I’ve often said and written that a nonfiction writer is a storyteller. The only basic difference from fiction writing is that the stories an author tells are true.How do I go about telling that true story? I want to give you some tips that I hope will be helpful to you in your own writing.
One. I always try to begin with a dramatic true-life incident, and inject other such incidents throughout the manuscript.
Two. I try to end each chapter, if possible, with some sort of suspenseful hook that will lead readers on to the next chapter.
Three. I do my best to weave in quotes from diaries, autobiographies, newspaper stories, etc., to bring the human figures in the book to life.
Finally, I look to see if I can find a narrative line in the material that will give it momentum and help to hold the book together.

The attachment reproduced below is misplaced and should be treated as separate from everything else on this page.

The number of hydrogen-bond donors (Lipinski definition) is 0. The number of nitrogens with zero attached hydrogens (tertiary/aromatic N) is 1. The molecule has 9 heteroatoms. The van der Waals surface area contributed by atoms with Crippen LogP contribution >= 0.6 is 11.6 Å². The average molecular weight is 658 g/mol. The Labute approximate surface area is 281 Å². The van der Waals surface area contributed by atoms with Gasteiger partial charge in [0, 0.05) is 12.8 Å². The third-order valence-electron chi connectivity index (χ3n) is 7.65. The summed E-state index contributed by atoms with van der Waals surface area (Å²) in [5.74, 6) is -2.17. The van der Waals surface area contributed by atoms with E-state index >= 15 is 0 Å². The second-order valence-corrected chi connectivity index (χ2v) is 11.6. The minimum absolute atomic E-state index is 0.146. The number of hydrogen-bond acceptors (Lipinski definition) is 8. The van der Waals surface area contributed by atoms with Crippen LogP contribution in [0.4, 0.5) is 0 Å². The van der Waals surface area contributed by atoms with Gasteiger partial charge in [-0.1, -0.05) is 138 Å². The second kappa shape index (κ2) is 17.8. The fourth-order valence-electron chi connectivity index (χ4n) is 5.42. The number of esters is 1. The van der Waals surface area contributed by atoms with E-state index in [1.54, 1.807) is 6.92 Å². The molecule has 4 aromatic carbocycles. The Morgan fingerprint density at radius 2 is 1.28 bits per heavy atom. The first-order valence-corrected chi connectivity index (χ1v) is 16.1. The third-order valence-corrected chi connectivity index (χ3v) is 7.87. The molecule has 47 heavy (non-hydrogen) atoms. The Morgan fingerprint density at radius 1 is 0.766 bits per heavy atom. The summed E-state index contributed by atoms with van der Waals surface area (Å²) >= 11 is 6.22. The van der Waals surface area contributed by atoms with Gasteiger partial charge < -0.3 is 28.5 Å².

—James Cross Giblin speaking at Chautauqua
We came upon this quote extracted from a workshop presentation at the Highlights Foundation Writers Workshop at Chautauqua way back in 1992.
Jim Giblin is considered to be a pioneer in modern juvenile nonfiction, both as an editor (longtime editor and publisher of Clarion Books) and for his personal writing.
The James Cross Giblin Scholarship Fund for juvenile nonfiction was established in 2012. Click here for an application or to find out more about the scholarship.
Posted on: February 1, 2016